Home > Seminars > Source Localization Via Randomly Distributed Sensors

Source Localization Via Randomly Distributed Sensors


3/2/2017 at 2:00PM


3/2/2017 at 3:00PM


258 Fitzpatrick Hall


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Martin Haenggi

Martin Haenggi

VIEW FULL PROFILE Email: mhaenggi@nd.edu
Phone: 574-631-6103
Website: http://www.nd.edu/~mhaenggi/
Office: 274 Fitzpatrick Hall


Department of Electrical Engineering Frank M. Freimann Chair Professor
College of Engineering Frank M. Freimann Chair Professor
Wireless Institute Frank M. Freimann Chair Professor
Research Interests: - Modeling, analysis, and design of wireless networks using stochastic geometry - Full-duplex communication - Experimentation using software-defined radio - Random graphs and percolation theory For more details, please visit Dr. Haenggi's personal page (refer to ...
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Source localization is a well-studied problem, where the location of a transmitting source is estimated from the signals received in multiple sensors. However, all results on the accuracy of source localizations are a function of the specific sensor locations. We present novel lower bounds on the mean-square source-localization error via a network where the sensors are deployed randomly (e.g., scattered from the air). The sensor locations are modeled as a homogenous Poisson point process. We present CRB-type bounds on the expectation of the localization square error, which are not a function of a particular sensor configuration, but rather of the sensor statistics. Thus, it can be evaluated prior to the sensor deployment and provide insights into design issues such as the necessary sensor density. The derived bounds are simple for evaluation, while providing a good prediction of the actual network performance.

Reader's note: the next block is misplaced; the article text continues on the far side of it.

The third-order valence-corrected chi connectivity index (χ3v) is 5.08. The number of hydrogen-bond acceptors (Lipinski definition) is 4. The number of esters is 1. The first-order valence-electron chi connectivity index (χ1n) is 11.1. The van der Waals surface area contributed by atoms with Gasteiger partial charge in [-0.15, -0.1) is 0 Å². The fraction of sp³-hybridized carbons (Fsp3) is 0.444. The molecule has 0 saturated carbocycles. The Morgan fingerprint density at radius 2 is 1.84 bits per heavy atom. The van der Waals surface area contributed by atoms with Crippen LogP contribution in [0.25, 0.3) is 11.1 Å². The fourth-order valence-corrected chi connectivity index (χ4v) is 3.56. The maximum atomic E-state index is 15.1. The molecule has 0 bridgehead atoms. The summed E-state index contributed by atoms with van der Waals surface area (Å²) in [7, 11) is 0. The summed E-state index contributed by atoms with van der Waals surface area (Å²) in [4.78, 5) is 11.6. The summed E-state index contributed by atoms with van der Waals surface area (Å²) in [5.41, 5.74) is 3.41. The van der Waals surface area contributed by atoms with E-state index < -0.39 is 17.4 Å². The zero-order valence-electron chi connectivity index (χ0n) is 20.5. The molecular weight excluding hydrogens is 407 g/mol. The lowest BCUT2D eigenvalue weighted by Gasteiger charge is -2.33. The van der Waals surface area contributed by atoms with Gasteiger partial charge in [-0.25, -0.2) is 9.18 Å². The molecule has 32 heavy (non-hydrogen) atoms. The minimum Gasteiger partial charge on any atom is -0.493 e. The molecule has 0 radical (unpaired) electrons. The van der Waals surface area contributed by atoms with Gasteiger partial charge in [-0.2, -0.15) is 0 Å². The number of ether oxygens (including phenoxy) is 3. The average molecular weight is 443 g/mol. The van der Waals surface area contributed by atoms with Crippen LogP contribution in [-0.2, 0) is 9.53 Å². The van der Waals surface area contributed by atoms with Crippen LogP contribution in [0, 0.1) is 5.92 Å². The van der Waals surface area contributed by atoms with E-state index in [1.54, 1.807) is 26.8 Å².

Seminar Speaker:

Itsik Bergel

Itsik Bergel

Bar-Ilan University

Itsik Bergel received the B.Sc. in electrical engineering and the B.Sc. in physics from Ben Gurion University, Beer-Sheva, Israel, in 1993 and 1994, respectively, and the M.Sc. and Ph.D. in electrical engineering from the University of Tel Aviv, Tel-Aviv, Israel, in 2000 and 2005 respectively. From 2001 to 2003, he was a Senior Researcher at INTEL Communications Research Lab. In 2005, he was a Postdoctoral researcher at the Dipartimento di Elettronica of Politecnico di Torino, Italy, working on the capacity of non-coherent channels. In 2004 he received the Yitzhak and Chaya Weinstein study award. He is faculty member in the faculty of engineering at Bar-Ilan University, Ramat-Gan, Israel.

His main research interests include multichannel interference mitigation in wireline and wireless communications, cooperative transmission in cellular networks and cross layer optimization of random ad-hoc networks.